July 15, 1907




Honolulu, H. I., July 15.--


If one be able to distract his mind from sociological conditions I know of no place where the surroundings are more ideal than the Hawaiian Islands. They were well named when they were called the "Paradise of the Pacific." It is all so essentially tropic in every aspect that one cannot remain here many days without sinking into that general state of lassitude which prevails among all the inhabitants, no matter what their race or coler [color]. The very air is conducive to rest and quiet, and while it is generally supposed by those who have never visited them that the tropics are hot and uncomfortable, such is not the case. In Honolulu it is always warm, the temperature varying but 8 degrees during the entire year. But this temperature is never above 84 nor below 76. There is considerable humidity in the air which, at times makes conditions oppressive, but the nights are always pleasant. Probably the most peculiar friek [freak?] of the climate is the rainfall, it rains nearly every day, and I have seen it raining on the upper porch of the hotel while not a drop fell on the street below, the moisture all being dissipated before it reached the ground.

Kona coffee is becoming a staple in nearly all grocery stores in the United States, but few people know that the word "kona" means a direction. "Kona" is "South," and kona coffee is coffee that is raised on the south coast of the islands. The kona wind is the south wind, and it is this south wind that is considered beneficial to the growth of the coffee. I have learned several things about coffee on the islands, and one of them are well worth remembering. Coffee should not be used until after it has been gathered three years, and if you can get coffee that is five years old so much the better. New coffee has a bitter taste which disappears as the [coffee?] grows older.

I took a trip yesterday to the Pali, that famous cliff over which one of the old time kings drove the natives when he came to conquer. The approach to this cliff, which rises sheer several sides more steep as one gets nearer the top. There is a wondrous view of the northern end of the island from the Pali, and one can well imagine the terrible scene which occurred when thousands of the natives were driven over the edge to the jagged rocks far below.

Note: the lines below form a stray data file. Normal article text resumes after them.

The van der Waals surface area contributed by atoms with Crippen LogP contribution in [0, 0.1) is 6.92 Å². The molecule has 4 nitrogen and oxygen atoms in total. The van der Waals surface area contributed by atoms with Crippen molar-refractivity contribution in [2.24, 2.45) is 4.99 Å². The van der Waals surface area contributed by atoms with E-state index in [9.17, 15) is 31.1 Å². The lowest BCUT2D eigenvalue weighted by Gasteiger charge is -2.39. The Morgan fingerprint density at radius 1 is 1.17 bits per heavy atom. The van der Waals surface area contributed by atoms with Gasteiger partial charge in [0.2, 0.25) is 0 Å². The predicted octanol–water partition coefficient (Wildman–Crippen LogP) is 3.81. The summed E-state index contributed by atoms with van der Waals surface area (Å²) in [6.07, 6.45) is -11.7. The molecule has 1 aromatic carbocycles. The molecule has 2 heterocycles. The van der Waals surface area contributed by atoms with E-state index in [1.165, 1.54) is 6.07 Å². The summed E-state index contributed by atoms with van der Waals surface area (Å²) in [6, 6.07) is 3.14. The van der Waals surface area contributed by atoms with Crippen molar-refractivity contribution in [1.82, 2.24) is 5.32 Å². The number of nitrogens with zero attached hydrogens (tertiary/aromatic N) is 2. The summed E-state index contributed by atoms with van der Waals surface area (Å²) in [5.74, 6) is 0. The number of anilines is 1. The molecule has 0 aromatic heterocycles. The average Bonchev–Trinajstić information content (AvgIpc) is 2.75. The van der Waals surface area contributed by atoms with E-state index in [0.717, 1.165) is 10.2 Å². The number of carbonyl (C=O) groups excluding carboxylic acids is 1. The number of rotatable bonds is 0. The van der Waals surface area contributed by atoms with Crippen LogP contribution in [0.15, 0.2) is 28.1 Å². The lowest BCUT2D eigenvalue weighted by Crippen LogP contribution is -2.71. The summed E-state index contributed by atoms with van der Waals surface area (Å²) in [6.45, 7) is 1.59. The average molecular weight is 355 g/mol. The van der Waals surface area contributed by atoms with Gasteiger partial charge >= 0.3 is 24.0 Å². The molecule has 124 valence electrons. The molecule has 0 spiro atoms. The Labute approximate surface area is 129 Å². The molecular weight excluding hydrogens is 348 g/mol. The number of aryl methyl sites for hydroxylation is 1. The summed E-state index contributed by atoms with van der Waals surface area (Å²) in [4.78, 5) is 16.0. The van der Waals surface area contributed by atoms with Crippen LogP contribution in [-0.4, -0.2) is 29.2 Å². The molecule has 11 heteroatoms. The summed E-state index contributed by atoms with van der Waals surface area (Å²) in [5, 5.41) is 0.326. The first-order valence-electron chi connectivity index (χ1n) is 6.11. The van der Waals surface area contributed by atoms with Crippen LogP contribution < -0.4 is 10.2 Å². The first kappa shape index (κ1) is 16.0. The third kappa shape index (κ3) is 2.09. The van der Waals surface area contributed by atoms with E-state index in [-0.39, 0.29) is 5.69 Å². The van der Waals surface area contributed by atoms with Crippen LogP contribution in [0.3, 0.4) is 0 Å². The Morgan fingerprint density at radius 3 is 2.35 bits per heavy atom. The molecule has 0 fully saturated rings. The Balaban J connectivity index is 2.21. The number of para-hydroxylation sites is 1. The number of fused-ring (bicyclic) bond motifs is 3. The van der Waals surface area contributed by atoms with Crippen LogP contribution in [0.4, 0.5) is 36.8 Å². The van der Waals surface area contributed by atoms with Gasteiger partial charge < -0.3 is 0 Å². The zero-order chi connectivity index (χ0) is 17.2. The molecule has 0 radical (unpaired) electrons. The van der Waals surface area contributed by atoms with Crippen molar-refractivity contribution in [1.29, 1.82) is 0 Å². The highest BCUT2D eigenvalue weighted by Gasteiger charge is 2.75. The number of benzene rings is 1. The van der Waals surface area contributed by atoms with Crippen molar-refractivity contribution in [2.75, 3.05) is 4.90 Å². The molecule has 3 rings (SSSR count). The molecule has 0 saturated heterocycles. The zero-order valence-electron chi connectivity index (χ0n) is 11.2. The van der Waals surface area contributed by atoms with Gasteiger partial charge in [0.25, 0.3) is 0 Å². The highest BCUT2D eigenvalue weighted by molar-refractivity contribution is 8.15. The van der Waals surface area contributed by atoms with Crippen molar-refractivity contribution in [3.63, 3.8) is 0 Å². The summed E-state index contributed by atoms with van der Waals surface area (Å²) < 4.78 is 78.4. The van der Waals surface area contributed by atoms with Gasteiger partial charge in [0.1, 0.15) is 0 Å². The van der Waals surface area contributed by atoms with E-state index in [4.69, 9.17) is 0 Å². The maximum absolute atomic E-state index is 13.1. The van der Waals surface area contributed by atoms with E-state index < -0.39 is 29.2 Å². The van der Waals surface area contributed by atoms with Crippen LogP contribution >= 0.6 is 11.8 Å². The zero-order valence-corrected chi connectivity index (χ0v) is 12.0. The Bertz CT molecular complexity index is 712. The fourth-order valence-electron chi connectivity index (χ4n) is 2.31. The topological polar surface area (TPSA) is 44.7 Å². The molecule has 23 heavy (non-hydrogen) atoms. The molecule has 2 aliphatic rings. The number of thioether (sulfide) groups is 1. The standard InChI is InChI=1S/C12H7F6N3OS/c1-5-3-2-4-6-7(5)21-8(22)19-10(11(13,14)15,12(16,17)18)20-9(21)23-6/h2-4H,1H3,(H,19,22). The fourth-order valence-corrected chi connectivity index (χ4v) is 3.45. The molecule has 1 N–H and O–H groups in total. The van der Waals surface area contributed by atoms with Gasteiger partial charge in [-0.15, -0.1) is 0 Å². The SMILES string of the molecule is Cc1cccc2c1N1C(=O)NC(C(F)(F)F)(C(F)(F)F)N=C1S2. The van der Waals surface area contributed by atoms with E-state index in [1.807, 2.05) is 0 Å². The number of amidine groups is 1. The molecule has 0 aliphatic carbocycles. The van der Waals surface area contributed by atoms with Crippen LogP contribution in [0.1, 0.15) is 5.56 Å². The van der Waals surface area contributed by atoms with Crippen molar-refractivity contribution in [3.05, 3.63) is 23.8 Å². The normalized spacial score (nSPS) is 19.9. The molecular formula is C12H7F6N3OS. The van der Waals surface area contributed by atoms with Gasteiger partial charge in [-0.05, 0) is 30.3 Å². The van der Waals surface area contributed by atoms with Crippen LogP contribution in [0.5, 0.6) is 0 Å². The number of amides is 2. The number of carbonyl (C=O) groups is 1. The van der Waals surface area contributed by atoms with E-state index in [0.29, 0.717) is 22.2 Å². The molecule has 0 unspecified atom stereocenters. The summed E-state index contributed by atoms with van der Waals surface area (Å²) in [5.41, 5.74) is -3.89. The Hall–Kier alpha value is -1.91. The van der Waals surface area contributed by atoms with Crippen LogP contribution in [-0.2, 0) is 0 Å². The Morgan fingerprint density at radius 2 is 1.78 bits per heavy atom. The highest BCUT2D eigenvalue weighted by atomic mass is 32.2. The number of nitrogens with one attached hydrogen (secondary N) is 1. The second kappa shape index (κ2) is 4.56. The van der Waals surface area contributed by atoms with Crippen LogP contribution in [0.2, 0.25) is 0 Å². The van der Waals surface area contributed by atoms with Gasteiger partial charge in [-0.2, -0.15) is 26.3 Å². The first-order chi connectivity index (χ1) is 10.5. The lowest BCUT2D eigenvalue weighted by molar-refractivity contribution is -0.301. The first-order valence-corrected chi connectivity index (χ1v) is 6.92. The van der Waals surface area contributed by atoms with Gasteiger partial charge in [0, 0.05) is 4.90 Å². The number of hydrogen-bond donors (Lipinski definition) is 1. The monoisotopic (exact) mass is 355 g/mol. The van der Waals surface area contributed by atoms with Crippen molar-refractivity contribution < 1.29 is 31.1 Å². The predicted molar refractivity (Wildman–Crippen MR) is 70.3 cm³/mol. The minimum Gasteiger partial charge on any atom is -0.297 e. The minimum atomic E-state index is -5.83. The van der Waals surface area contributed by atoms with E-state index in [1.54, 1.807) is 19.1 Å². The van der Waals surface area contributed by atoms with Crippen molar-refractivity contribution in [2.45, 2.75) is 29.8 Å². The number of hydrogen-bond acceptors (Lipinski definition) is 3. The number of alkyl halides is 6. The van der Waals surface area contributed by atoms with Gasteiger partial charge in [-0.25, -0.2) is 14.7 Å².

Just how savage the aborigines of these islands were can be understood by a visit to the Bishop museum, south of Honolulu, where all sorts of old relics are to be seen. Here we find bowls in which human bodies were served up at feasts, as well as enormous forks used by savage royalty when eating human flesh. This museum is a wonderful place to study anthropology, and one could well spend several days here. On the magnificent statue of King Kamehameha which stands in front of the old palace, is a representation of the wonderful feather robe of state made of yellow feathers. The original robe is in the museum, made of feathers so rare that but two of them are obtained from a single bird. One would have to do a lot of figuring to find out how many birds lost their lives to furnish the feathers for their royal robe.

In addition to the museum the city boasts one of the most wonderful aquariums in the world. It is a public institution, and contains specimens of the wonderful fish found in these waters[.] I have spent some time in the show places but must confess that there is more of interest to me in the fish market than in aquarium, but I shall tell about this fish market in a future letter, for I think it worth more space than mere mention.

While on the subject of royalty I may as well say that I have visited ex-Queen Lilioukalani, and found her an entertaining and highly educated lady. She is a skillful musician and fine composer, and is one of the most refined ladies that I have had the pleasure of meeting anywhere. As I sat in the plainly furnished parlor, out where the solf whispering of the waves of Waikiki beach kept up continued music, I could not help contrasting her with those ancestors whose savage implements I had been examining at the museum.


Source:  Crittenden Record-Press. (Marion, Ky.) 1907-1918, October 24, 1907, Image 6 - Chronicling America - The Library of Congress.


[My comments are in brackets.]